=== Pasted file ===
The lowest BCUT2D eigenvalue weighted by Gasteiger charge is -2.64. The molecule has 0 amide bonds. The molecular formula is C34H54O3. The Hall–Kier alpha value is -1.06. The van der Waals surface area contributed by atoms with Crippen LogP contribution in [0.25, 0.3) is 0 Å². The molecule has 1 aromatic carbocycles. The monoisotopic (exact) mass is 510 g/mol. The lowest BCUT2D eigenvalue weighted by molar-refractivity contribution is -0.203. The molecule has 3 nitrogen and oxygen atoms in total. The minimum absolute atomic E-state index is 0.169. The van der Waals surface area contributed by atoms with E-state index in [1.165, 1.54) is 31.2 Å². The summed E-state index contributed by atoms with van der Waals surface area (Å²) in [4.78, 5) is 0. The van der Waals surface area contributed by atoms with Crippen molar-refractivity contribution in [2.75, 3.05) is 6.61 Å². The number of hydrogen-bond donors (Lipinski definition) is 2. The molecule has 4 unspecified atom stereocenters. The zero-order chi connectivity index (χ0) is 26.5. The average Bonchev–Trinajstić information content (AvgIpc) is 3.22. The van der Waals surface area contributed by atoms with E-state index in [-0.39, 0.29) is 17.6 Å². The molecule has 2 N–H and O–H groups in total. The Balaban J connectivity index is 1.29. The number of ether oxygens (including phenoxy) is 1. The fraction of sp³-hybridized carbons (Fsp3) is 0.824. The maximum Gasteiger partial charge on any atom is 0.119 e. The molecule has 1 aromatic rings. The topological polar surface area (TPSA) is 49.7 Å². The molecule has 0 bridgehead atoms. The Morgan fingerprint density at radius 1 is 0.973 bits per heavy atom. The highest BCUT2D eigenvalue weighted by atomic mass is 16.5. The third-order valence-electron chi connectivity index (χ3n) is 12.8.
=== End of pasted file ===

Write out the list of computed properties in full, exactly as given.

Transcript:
The lowest BCUT2D eigenvalue weighted by Gasteiger charge is -2.64. The molecule has 0 amide bonds. The molecular formula is C34H54O3. The Hall–Kier alpha value is -1.06. The van der Waals surface area contributed by atoms with Crippen LogP contribution in [0.25, 0.3) is 0 Å². The molecule has 1 aromatic carbocycles. The monoisotopic (exact) mass is 510 g/mol. The lowest BCUT2D eigenvalue weighted by molar-refractivity contribution is -0.203. The molecule has 3 nitrogen and oxygen atoms in total. The minimum absolute atomic E-state index is 0.169. The van der Waals surface area contributed by atoms with E-state index in [1.165, 1.54) is 31.2 Å². The summed E-state index contributed by atoms with van der Waals surface area (Å²) in [4.78, 5) is 0. The van der Waals surface area contributed by atoms with Crippen molar-refractivity contribution in [2.75, 3.05) is 6.61 Å². The number of hydrogen-bond donors (Lipinski definition) is 2. The molecule has 4 unspecified atom stereocenters. The zero-order chi connectivity index (χ0) is 26.5. The average Bonchev–Trinajstić information content (AvgIpc) is 3.22. The van der Waals surface area contributed by atoms with E-state index in [-0.39, 0.29) is 17.6 Å². The molecule has 2 N–H and O–H groups in total. The Balaban J connectivity index is 1.29. The number of ether oxygens (including phenoxy) is 1. The fraction of sp³-hybridized carbons (Fsp3) is 0.824. The maximum Gasteiger partial charge on any atom is 0.119 e. The molecule has 1 aromatic rings. The topological polar surface area (TPSA) is 49.7 Å². The molecule has 0 bridgehead atoms. The Morgan fingerprint density at radius 1 is 0.973 bits per heavy atom. The highest BCUT2D eigenvalue weighted by atomic mass is 16.5. The third-order valence-electron chi connectivity index (χ3n) is 12.8.